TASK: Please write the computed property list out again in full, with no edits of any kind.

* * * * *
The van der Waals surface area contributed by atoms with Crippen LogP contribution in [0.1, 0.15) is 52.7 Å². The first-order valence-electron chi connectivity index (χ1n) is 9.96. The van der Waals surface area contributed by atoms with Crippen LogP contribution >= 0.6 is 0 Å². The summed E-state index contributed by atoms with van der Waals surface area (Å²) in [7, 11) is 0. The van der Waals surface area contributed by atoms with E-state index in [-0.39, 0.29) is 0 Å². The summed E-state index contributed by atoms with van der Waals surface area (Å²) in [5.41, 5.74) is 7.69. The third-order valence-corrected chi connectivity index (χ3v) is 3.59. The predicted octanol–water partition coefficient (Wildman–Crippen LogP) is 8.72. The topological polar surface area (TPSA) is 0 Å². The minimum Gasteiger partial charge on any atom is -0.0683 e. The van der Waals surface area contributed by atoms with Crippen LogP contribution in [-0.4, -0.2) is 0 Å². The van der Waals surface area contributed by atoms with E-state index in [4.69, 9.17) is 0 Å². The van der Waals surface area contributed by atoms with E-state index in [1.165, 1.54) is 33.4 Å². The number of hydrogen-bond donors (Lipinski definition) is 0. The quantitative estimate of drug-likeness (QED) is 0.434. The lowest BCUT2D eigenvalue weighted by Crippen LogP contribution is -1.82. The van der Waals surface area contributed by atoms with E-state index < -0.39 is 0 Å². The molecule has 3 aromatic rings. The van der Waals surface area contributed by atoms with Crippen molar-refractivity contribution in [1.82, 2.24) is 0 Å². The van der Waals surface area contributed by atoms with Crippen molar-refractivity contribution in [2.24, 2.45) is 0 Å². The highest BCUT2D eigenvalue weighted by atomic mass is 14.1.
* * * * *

The van der Waals surface area contributed by atoms with Crippen LogP contribution in [0.1, 0.15) is 52.7 Å². The first-order valence-electron chi connectivity index (χ1n) is 9.96. The van der Waals surface area contributed by atoms with Crippen LogP contribution >= 0.6 is 0 Å². The summed E-state index contributed by atoms with van der Waals surface area (Å²) in [7, 11) is 0. The van der Waals surface area contributed by atoms with E-state index in [-0.39, 0.29) is 0 Å². The summed E-state index contributed by atoms with van der Waals surface area (Å²) in [5.41, 5.74) is 7.69. The third-order valence-corrected chi connectivity index (χ3v) is 3.59. The predicted octanol–water partition coefficient (Wildman–Crippen LogP) is 8.72. The topological polar surface area (TPSA) is 0 Å². The minimum Gasteiger partial charge on any atom is -0.0683 e. The van der Waals surface area contributed by atoms with Crippen LogP contribution in [-0.4, -0.2) is 0 Å². The van der Waals surface area contributed by atoms with E-state index in [4.69, 9.17) is 0 Å². The van der Waals surface area contributed by atoms with E-state index in [1.165, 1.54) is 33.4 Å². The number of hydrogen-bond donors (Lipinski definition) is 0. The quantitative estimate of drug-likeness (QED) is 0.434. The lowest BCUT2D eigenvalue weighted by Crippen LogP contribution is -1.82. The van der Waals surface area contributed by atoms with E-state index < -0.39 is 0 Å². The molecule has 3 aromatic rings. The van der Waals surface area contributed by atoms with Crippen molar-refractivity contribution in [1.82, 2.24) is 0 Å². The van der Waals surface area contributed by atoms with Crippen molar-refractivity contribution in [2.24, 2.45) is 0 Å². The highest BCUT2D eigenvalue weighted by atomic mass is 14.1.